With extra solar production, we should seldom have to go into a conservation mode to avoid energy bills. Some neighbors were complaining about $400 to 600 monthly heating bills but we simply used up our stored energy credits. We will still leave the energy company with a surplus at the end of the year.
Concerning Net Zero energy grid-tie capital investment planning:
The energy company keeps any of our surplus energy production for the year. However, it is worth it because the grid acts as a back up battery system. Such battery backup systems can be quite expensive if we had to go totally off-grid. The energy company also benefits because all our energy production comes at their periods of peak energy demand. Much of our energy consumption comes during the night when our heating system is running.
Most grid-tie people strive to finish the year as slight net consumers at the end of their reconciliation period. Hence, they do not over-design their system thereby adding unnecessary capital costs. They do not want to waste energy by possibly “giving away” any surplus energy to the energy company. I prefer not to have to worry about being too cold in the winter or too warm in the summer. It is best for us to have a normal year-end surplus but to not worry about bad weather years! The battery backup the grid provides is worth something to us.
Later thoughts on Net Zero energy.
Initially, we planned to cut the production close to our estimated annual consumption for the reasons discussed above. We threw that thinking out the window for a few reasons:
- Some winters might leave us with snow falls that drop production to zero for all too long. That happened last December, January and February along with high winds and low temperatures. No wonder everyone in this part of Montana was complaining about very high energy bills!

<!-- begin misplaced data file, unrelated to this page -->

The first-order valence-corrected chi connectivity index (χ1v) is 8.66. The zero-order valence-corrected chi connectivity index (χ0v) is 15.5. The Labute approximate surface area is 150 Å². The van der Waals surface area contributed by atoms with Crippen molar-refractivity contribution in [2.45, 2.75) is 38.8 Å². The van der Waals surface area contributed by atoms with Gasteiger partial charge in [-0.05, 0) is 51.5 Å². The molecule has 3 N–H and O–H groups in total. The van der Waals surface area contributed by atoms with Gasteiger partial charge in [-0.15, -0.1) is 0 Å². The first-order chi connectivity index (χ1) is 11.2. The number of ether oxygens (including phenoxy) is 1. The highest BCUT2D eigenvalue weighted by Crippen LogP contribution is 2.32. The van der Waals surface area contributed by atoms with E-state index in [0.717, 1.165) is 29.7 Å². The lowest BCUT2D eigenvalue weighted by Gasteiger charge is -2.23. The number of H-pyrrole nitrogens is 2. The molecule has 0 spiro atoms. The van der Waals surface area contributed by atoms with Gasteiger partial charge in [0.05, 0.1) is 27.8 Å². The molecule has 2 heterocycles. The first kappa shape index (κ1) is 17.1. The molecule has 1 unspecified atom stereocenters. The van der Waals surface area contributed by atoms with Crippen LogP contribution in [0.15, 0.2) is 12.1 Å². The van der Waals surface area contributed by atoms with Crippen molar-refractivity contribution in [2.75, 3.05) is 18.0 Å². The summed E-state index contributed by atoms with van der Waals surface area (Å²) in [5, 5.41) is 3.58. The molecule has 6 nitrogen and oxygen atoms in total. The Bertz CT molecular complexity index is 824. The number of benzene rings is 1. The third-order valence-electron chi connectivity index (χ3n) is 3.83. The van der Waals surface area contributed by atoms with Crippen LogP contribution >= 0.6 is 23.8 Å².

- We tired of regulating our consumption in the early and later months of our fiscal energy cycle. We don’t have to worry about that any longer.
- Now we have extra production for future plans such as an electric automobile
- The grid might go down for extended periods of time. More production will charge our battery backup system more quickly. It will still meet our emergency panel load requirements as well.
Keep watching this site for a future blog about the battery backup system I am planning. It should be of special interest to people who have a SolarEdge high voltage solar panel system. Other conventional grid-tie system owners might profit by sharing in my coming experiences.
Explore this web site to pick up ideas for reducing home energy costs!
Details about how we have achieved our Net Zero energy cost goals appear throughout this web site. Explore the various information tabs at the top of this and other pages. Also, keep checking for more updated information on our Net Zero energy adventure. We will be updating our site periodically, especially with blog material.
This is our first web site venture, so thanks for your patience. Things should start moving more quickly and smoothly as I gain experience and have time to devote to it. Hopefully others will be inspired to try building a net zero energy home. It will be gratifying even if you only reach a portion of that ultimate goal. At least you will be reducing your energy costs while helping our nation achieve energy independence.
This is what I also missed in the last couple years.
No Net Zero Score but our grand son did catch a Nice 19 Pound Trout!
Thank you for viewing and please comment in the blog about what you see. We will have to do a lot of editing before we get the site up to snuff! I welcome your critiques.
P.S. My son and I are starting a new company that will be producing heating and cooling energy saving products. These products will offer a great return on comfort and investment. Watch for the first announcement for this exciting product line on this Net Zero web site.
P. P. S. Please look at my announcement blog on our home page for Smart Forced Air, Inc.